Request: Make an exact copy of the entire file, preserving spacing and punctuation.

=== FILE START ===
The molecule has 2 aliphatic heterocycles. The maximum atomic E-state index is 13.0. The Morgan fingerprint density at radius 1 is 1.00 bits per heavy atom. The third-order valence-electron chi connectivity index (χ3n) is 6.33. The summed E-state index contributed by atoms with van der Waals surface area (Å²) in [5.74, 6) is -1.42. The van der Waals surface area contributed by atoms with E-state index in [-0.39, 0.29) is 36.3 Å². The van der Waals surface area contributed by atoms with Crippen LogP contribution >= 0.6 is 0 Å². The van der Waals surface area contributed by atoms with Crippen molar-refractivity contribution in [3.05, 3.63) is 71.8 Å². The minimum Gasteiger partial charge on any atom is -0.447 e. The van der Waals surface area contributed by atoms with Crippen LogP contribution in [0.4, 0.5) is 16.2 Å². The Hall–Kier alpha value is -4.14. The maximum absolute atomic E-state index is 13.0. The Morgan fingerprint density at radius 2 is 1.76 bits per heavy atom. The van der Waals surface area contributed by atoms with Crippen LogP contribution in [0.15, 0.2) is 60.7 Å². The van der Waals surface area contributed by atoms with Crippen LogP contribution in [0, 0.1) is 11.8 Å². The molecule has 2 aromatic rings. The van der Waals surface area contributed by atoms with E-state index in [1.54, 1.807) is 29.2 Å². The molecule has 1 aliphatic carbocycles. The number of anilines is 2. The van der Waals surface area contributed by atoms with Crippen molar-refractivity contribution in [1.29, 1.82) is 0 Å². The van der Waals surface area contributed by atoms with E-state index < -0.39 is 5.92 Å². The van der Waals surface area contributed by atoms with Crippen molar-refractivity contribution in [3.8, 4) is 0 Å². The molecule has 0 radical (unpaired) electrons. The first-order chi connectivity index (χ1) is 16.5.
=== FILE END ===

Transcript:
The molecule has 2 aliphatic heterocycles. The maximum atomic E-state index is 13.0. The Morgan fingerprint density at radius 1 is 1.00 bits per heavy atom. The third-order valence-electron chi connectivity index (χ3n) is 6.33. The summed E-state index contributed by atoms with van der Waals surface area (Å²) in [5.74, 6) is -1.42. The van der Waals surface area contributed by atoms with E-state index in [-0.39, 0.29) is 36.3 Å². The van der Waals surface area contributed by atoms with Crippen LogP contribution >= 0.6 is 0 Å². The van der Waals surface area contributed by atoms with Crippen molar-refractivity contribution in [3.05, 3.63) is 71.8 Å². The minimum Gasteiger partial charge on any atom is -0.447 e. The van der Waals surface area contributed by atoms with Crippen LogP contribution in [0.4, 0.5) is 16.2 Å². The Hall–Kier alpha value is -4.14. The maximum absolute atomic E-state index is 13.0. The Morgan fingerprint density at radius 2 is 1.76 bits per heavy atom. The van der Waals surface area contributed by atoms with Crippen LogP contribution in [0.15, 0.2) is 60.7 Å². The van der Waals surface area contributed by atoms with Crippen LogP contribution in [0, 0.1) is 11.8 Å². The molecule has 2 aromatic rings. The van der Waals surface area contributed by atoms with E-state index in [1.54, 1.807) is 29.2 Å². The molecule has 1 aliphatic carbocycles. The number of anilines is 2. The van der Waals surface area contributed by atoms with Crippen molar-refractivity contribution in [1.29, 1.82) is 0 Å². The van der Waals surface area contributed by atoms with E-state index < -0.39 is 5.92 Å². The van der Waals surface area contributed by atoms with Crippen molar-refractivity contribution in [3.8, 4) is 0 Å². The molecule has 0 radical (unpaired) electrons. The first-order chi connectivity index (χ1) is 16.5.